Ah, that iconic spotless white dome. The crowning glory of the temple of Democracy. I loved DC for its neoclassical monuments and divine architecture. And as a former Political Science major, this really made my inner history nerd smile. It cradles the heart of political America and I loved it because it was a great reprieve from the rush and bustle of New York City. There was so much to know and see, and we spent an amazing 5 days just taking the time to savour what this charming city had to offer. And here are some of our favourite spots!
The home of the United States Congress gleams a blinding white from afar. It forms the origin point of all the numbered streets in DC. It houses lush, high-ceilinged rooms labelled ‘S’ and ‘N’ for the Senate and the House, as well as galleries, underground tunnels and a private subway that connects the main Capitol building with each of the Congressional buildings in the surrounding complex.
The tours were very informative, and filled with fascinating facts and historical anecdotes of all the past Presidents. And it was also quite an experience to stand in rooms where so much history was being made.
I particularly loved the furnishings, sculptures and busts donated by each state, the ornate, painted ceilings and just how small it made you feel. Every ornament told a story, there were secrets in the walls.
I could get lost in the sheer gravity and grandeur of the place.
And the tours are absolutely free! You learn so much and soak in an incredible amount of beauty. This was definitely my favourite landmark in DC.
We did a walking tour of all the memorials on a different day. It was freezing out, almost dipping below zero degrees at some point, but I really enjoyed that poignant afternoon. We walked in the footsteps of greatness, and revisiting painful moments in the history of not just the American people, but of the world.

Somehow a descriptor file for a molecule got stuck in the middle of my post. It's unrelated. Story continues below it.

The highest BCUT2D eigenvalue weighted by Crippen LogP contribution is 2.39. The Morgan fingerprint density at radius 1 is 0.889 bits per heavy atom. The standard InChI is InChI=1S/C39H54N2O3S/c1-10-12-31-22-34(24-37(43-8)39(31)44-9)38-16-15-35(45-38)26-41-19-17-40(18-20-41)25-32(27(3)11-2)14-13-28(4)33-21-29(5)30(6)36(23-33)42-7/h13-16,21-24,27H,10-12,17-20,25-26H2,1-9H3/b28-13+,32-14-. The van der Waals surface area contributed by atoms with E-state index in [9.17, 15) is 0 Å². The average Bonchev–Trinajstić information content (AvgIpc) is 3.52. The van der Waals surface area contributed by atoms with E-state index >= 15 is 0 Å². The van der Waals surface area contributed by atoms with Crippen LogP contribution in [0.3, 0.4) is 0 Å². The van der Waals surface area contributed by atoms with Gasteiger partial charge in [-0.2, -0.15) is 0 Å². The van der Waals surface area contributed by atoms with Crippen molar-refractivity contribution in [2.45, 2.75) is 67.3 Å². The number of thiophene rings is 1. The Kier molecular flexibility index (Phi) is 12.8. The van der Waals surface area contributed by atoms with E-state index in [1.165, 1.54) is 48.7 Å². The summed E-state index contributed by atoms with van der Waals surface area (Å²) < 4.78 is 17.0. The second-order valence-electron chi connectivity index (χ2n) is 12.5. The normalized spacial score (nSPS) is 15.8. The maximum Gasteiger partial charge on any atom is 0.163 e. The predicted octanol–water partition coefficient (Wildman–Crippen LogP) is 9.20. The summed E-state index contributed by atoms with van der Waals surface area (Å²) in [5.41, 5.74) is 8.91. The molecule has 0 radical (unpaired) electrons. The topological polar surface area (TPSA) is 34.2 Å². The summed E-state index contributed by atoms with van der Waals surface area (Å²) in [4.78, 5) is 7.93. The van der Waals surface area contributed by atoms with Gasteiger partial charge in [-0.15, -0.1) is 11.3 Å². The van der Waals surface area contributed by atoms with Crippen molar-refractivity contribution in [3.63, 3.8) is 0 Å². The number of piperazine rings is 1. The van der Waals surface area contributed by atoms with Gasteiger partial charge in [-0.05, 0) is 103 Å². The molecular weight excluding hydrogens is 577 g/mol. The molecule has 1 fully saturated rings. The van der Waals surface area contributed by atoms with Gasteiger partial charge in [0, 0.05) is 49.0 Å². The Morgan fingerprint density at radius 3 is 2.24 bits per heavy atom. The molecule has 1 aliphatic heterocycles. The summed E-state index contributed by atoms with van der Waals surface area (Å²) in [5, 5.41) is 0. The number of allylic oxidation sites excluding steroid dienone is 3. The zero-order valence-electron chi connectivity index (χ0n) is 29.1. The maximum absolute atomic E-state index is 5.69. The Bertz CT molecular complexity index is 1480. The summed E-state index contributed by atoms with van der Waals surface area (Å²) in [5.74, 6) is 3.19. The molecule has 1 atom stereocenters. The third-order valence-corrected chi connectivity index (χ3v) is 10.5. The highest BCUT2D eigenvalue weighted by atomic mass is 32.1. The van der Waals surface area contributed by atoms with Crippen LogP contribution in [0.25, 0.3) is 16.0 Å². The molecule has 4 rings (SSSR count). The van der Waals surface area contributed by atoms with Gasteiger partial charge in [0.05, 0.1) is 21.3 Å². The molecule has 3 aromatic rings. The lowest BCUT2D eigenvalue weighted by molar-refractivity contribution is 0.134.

I liked the Lincoln Memorial the most. It was elegant, peaceful and put one in a reflective mood. It was constructed in the likeness of a Greek Doric temple. Grand but not grandiose, spectacular but not overwhelming.
It looked beautiful from any vantage point. It was also wonderful to stand at this very spot, and imagine what Martin Luther King saw the day he made his iconic speech and first uttered the immortal words…
The world’s tallest obelisk was built to honour America’s first President, and is probably the most visible structure in DC from afar. You can’t miss the stiff, cold tower of marble and granite rising in solitude out of the ground.
It’s almost 170 metres tall, but the elevator doesn’t work. It’s a mammoth structure that I felt sadly was devoid of soul. Brick over brick of blue stone Gneiss.
Still, it was interesting that the tower is of a different colour right around halfway up. They ran out of funds to build it somewhere in the 1850s, and left it half-completed and unsightly for at least another 20 years. This was a result of much blood, sweat and lots of tax payers’ money. But in the sunset, it had its quiet beauty.
The White House
And of course, how could we miss out paying the Obamas a visit? They say if you spot three black helicopters, it means the President’s come home. We spotted two. Haha.
Strangely enough, the White House always seemed so much more regal and well, huge, in my mind. It was quite interesting to find it looking so normal and fenced up. Needless to say, it being heavily guarded meant these were the best shots we could get.
The sunset that day was beautiful. And we admired the National Christmas Tree just across from the White House with the chill of winter in the air.
Korean War Memorial
I love history. I am a firm believer that those who don’t understand the past are doomed to repeat it. And so I absorb as much as I possibly can to do my civic duty as a citizen of the world to stay vigilant against war and violence.